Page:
Ben Carnevale
Ben Carnevale.jpeg
Biographical details
Born(1915-10-30)October 30, 1915
Raritan, New Jersey
DiedMarch 25, 2008(2008-03-25) (aged 92)
Williamsburg, Virginia
Playing career
Coaching career (HC unless noted)
1944–1946North Carolina
Administrative career (AD unless noted)
1972–1981William & Mary
Head coaching record
Accomplishments and honors
SoCon Tournament (1945)
SoCon regular season (1946)
Basketball Hall of Fame
Inducted in 1970
College Basketball Hall of Fame
Inducted in 2006

Bernard Louis Carnevale (October 30, 1915 – March 25, 2008)[1] was an American basketball coach and college athletic administrator. He served as the head basketball coach at the University of North Carolina at Chapel Hill from 1944 to 1946 and the United States Naval Academy from 1946 to 1966, compiling a career college basketball coaching record of 309–171. Carnevale was the athletic director at the College of William & Mary from 1972 to 1981. He was inducted into the Naismith Memorial Basketball Hall of Fame in 1970.

Early years

Born in Raritan, New Jersey, Carnevale was a graduate of Somerville High School in Somerville, New Jersey.[2] He graduated from New York University, where he was a member of the 1935 national championship team and played in the first National Invitation Tournament in 1938. While at NYU he was coached by the legendary Howard Cann. He served as a Navy officer during World War II, receiving the Purple Heart.


Carnevale was the head basketball coach at the University of North Carolina at Chapel Hill from 1944 to 1946. While coaching at UNC, he led the team to their first appearance in the title game. The Tar Heels lost the game to Oklahoma A&M (now Oklahoma State), who won their second national crown under legendary coach Henry Iba.

Carnevale then moved to Navy between 1946 and 1966, compiling a 257–160 record despite the Naval Academy height restrictions, at that time 6'5" (1.96 m). Carnevale was inducted into the Naismith Memorial Basketball Hall of Fame in 1970.[3]

Personal life

At the time of his death, Carnevale was living in Williamsburg, Virginia.[1] His son, Mark, is a professional golfer, who has won on the PGA Tour and Nationwide Tour.

Head coaching record

Statistics overview
Season Team Overall Conference Standing Postseason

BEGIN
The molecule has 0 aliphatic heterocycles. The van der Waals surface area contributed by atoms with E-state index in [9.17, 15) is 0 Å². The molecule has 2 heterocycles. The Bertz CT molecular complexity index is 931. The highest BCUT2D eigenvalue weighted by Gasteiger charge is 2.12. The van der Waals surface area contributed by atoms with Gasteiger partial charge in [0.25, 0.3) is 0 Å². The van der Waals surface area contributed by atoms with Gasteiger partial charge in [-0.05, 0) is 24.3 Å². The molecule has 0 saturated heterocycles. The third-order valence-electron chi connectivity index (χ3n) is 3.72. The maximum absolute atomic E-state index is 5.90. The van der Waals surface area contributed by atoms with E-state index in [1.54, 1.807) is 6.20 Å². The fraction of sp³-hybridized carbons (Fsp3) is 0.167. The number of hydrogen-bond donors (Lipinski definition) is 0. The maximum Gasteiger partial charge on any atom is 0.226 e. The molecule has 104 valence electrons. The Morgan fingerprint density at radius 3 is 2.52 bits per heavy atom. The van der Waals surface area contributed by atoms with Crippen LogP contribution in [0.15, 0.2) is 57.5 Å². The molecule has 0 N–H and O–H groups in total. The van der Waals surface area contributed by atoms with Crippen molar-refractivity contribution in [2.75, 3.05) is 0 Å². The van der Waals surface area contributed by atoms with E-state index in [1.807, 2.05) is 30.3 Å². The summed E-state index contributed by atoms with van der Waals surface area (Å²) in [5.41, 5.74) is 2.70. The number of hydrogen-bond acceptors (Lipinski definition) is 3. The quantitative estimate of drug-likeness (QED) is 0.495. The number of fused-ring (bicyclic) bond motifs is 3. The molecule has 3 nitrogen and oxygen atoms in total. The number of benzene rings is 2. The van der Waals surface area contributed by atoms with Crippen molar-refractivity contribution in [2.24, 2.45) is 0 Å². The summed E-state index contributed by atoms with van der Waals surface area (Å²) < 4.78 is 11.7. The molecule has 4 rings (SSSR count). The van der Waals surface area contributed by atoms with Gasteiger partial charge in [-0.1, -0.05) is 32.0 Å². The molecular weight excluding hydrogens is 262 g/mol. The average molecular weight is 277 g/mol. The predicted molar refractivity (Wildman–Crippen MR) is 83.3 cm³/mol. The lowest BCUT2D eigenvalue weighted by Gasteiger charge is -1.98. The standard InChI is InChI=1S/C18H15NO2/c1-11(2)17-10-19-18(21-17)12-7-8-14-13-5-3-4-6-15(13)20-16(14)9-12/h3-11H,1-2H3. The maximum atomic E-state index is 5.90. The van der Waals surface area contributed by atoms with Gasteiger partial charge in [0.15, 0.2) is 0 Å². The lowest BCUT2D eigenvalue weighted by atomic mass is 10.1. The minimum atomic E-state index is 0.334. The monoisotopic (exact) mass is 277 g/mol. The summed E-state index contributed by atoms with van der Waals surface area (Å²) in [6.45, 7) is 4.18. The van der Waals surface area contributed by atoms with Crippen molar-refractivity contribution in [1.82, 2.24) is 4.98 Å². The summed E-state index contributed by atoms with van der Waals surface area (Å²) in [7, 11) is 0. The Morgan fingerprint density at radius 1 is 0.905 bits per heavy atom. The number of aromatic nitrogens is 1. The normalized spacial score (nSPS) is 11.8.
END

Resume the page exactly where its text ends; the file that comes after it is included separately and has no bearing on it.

North Carolina Tar Heels (Southern Conference) (1944–1946)
1944–45 North Carolina 22–6 11–3 4th
1945–46 North Carolina 30–5 13–1 T–1st NCAA Runner-up
North Carolina: 52–11 24–4
Navy Midshipmen (NCAA University Division independent) (1946–1966)
1946–47 Navy 16–3 NCAA Quarterfinal
1947–48 Navy 10–7
1948–49 Navy 11–10
1949–50 Navy 14–7
1950–51 Navy 16–6
1951–52 Navy 16–7
1952–53 Navy 16–5 NCAA First Round
1953–54 Navy 18–8 NCAA Elite Eight
1954–55 Navy 11–9
1955–56 Navy 10–9
1956–57 Navy 15–8
1957–58 Navy 10–10
1958–59 Navy 18–6 NCAA University Division Sweet 16
1959–60 Navy 16–6 NCAA University Division First Round
1960–61 Navy 10–9
1961–62 Navy 13–8 NIT First Round
1962–63 Navy 9–9
1963–64 Navy 10–12
1964–65 Navy 10–10
1965–66 Navy 7–12
Navy: 257–160
Total: 309–171

      National champion         Postseason invitational champion  
      Conference regular season champion         Conference regular season and conference tournament champion
      Division regular season champion       Division regular season and conference tournament champion
      Conference tournament champion

See also


  1. ^ a b "Former Navy coach Ben Carnevale dies at age 92". Associated Press. March 26, 2008. Retrieved March 27, 2008.
  2. ^ Frezza Jr., Harry. "Raritan man attends Final Four for 57th time", Courier News, April 1, 2001. Accessed August 2, 2007. "Ben Carnevale, who turns 86 on October 30, has had the kind of life some people might call legendary. In fact, when you look at his life, which began in a house just off the last trolley stop on Gaston Avenue in Raritan Borough, you might agree. The 1934 Somerville High School graduate is a member of the Naismith Basketball Hall of Fame. He is also the winningest coach in United States Naval Academy history, a survivor of a ship that was torpedoed during World War II, and somebody who had a lot to do with building the NCAA basketball tournament."
  3. ^ Bernard L. "Ben" Carnevale Archived July 14, 2007, at the Wayback Machine, Naismith Memorial Basketball Hall of Fame. Accessed August 3, 2007.